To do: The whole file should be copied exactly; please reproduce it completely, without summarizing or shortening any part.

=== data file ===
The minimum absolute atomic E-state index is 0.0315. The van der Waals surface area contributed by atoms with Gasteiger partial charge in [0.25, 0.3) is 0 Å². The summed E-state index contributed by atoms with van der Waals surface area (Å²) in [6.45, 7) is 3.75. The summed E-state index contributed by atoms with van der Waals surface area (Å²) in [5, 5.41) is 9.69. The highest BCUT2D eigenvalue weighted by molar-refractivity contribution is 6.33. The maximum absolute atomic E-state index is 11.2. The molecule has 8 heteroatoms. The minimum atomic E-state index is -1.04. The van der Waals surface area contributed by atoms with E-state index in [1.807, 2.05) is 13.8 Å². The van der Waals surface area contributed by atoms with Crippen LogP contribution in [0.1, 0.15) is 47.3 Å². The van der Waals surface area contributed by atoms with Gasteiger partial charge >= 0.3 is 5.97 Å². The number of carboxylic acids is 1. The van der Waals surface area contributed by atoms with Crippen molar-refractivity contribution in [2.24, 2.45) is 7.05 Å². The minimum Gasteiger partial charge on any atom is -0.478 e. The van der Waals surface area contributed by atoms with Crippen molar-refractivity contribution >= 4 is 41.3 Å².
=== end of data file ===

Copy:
The minimum absolute atomic E-state index is 0.0315. The van der Waals surface area contributed by atoms with Gasteiger partial charge in [0.25, 0.3) is 0 Å². The summed E-state index contributed by atoms with van der Waals surface area (Å²) in [6.45, 7) is 3.75. The summed E-state index contributed by atoms with van der Waals surface area (Å²) in [5, 5.41) is 9.69. The highest BCUT2D eigenvalue weighted by molar-refractivity contribution is 6.33. The maximum absolute atomic E-state index is 11.2. The molecule has 8 heteroatoms. The minimum atomic E-state index is -1.04. The van der Waals surface area contributed by atoms with E-state index in [1.807, 2.05) is 13.8 Å². The van der Waals surface area contributed by atoms with Crippen LogP contribution in [0.1, 0.15) is 47.3 Å². The van der Waals surface area contributed by atoms with Gasteiger partial charge >= 0.3 is 5.97 Å². The number of carboxylic acids is 1. The van der Waals surface area contributed by atoms with Crippen molar-refractivity contribution in [2.24, 2.45) is 7.05 Å². The minimum Gasteiger partial charge on any atom is -0.478 e. The van der Waals surface area contributed by atoms with Crippen molar-refractivity contribution >= 4 is 41.3 Å².